All We Don't Know

I think the man in the park, wearing an official-looking reflective vest, picking up garbage, is talking on his cellphone until he gets closer and I realize he is just a good old fashioned crazy man, talking to people who aren't there.

There is a retarded man who comes to the public pool.  He swims all afternoon, sometimes bobbing underwater, but mostly just wading, stuttering out the same words over and over, holding his hands in front of his face and making silly gestures with his fingers. One day, Biffy and I see him way across the pool talking to some ladies. Eventually, he floats over to us, wiggling a finger in his ear, squeeling at a high pitch. We say hi and his hands drop and he transforms into a completely regular guy named Tim who is charming and funny and tells us about his dog and his respectable job.  It isn't too long before he asks if either of us are single.  When we say no, he asks if we know of any women right around our age who are.  "But I'm looking for a normal girl, none of these kooky types," he says.  "If you know what I mean."  We reassure him that we do.  And because we laughed when he told us about his dog, he tells us about his dog again, demonstrating how his dog runs off every time he opens the door.  But there is something about calling his dog's name over and over which sends him back to where he emerged, and his fingers flutter back to his face resuming their patterns as he squeals at them.  He floats away, and Biffy and I float back to our husbands who aren't too impressed with our discovery.  But we are, the surprise lingering for months, how startlingly wrong we can be about so many things.

My brother lives in nice old neighborhood in a large city, just down the street from a grade school. While visiting, I take my kids and my nieces to the grade school playground.  It's summer break and there are men working on the school.  We are the only ones on the playground except for a young woman who I don't notice at first, but when I do, I assume she a teacher, taking a break from preparations for the next session.  The woman eventually walks over to me and asks if I have any water and I say no, but I'm sure there must be a water fountain inside the school.  One of my nieces offers to show her where, and before I know it, both my nieces, are skipping off with this woman, each holding one of her hands.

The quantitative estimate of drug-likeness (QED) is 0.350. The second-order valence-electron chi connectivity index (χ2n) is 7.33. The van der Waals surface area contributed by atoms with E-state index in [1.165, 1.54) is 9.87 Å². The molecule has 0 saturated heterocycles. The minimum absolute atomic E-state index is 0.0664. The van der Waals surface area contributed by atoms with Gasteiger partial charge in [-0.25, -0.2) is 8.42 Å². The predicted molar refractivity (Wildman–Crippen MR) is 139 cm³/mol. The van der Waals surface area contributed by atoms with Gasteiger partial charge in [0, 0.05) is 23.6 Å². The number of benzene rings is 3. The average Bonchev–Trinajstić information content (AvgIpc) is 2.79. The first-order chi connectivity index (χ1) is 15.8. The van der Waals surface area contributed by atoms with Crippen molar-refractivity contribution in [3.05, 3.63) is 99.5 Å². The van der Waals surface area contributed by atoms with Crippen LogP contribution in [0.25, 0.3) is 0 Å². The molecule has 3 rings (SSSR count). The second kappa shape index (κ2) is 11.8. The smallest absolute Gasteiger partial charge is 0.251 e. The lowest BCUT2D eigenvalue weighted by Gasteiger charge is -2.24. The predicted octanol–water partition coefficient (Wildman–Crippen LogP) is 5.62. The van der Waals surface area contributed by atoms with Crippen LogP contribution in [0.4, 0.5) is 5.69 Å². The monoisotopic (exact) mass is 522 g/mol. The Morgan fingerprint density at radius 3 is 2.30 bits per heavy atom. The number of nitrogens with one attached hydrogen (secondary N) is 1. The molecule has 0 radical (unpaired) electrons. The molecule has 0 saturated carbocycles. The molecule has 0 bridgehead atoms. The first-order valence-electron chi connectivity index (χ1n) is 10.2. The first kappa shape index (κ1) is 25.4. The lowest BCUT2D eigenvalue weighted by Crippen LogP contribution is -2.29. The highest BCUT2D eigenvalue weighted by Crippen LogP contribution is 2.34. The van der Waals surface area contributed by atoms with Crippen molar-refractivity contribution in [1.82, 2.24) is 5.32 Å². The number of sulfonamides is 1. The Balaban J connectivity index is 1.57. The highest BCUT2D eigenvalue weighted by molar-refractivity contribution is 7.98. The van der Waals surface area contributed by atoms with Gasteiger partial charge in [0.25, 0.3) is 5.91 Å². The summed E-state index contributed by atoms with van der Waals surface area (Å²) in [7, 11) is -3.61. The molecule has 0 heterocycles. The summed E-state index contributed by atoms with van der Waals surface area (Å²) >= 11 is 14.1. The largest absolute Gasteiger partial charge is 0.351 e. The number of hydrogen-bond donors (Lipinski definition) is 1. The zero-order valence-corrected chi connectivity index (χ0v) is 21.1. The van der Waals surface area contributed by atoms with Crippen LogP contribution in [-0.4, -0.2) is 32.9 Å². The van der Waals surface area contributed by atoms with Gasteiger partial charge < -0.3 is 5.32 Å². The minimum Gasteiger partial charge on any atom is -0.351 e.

It isn't until they are out of sight that it slowly dawns on me.  What kind of a woman is this, sitting alone at a playground, asking strangers for a drink of water?  I quickly gather our things, order my kids to follow, and hurry to catch my nieces.  Several workmen are taking a break outside the school.  I ask them if they saw a young woman with twin girls go into the building.  They shake their heads.  My imagination erupts with every horrific conclusion.  I rush towards my brother's house, trying to hold down the thought that my nieces won't be there.  I run up the steps and one of my nieces opens the screen door.  Okay, I breath.  No need to worry.  "That woman's weird," she says.  My other niece joins us. "She wants lunch."  Under my watch, my nieces have brought home a crazy woman.

My brother, older than me, a highly respected professor and classical pianist, comes into the hallway.  The woman who I thought had stolen my nieces, lingers in my brother's house, picking up objects off shelves and studying them quizzically.  My heart thumps with adrenaline.  "You have to go," I blurt.

"We're having lunch," she says, dreamily.

"No, you have to go, now."

"Come on, kids," she beckons floating out to the porch.

"No," I say.  "These aren't your kids."

"Oh?" she says, bewildered.  We watch her wander down the driveway, into the neighbor's yard, and through their bushes.  Eventually she crosses the street and heads back in the direction of the school.

"Maybe we should call the police," my brother suggests.  I agree that might be a good idea, but for some reason, we don't.

Where my fear became anger, my anger became guilt, realizing that a simple defect in my own imagination sent this woman back onto the streets instead of getting her what she really needed, a drink, a lunch, a call to someone who might be able to get her back to where she belonged.


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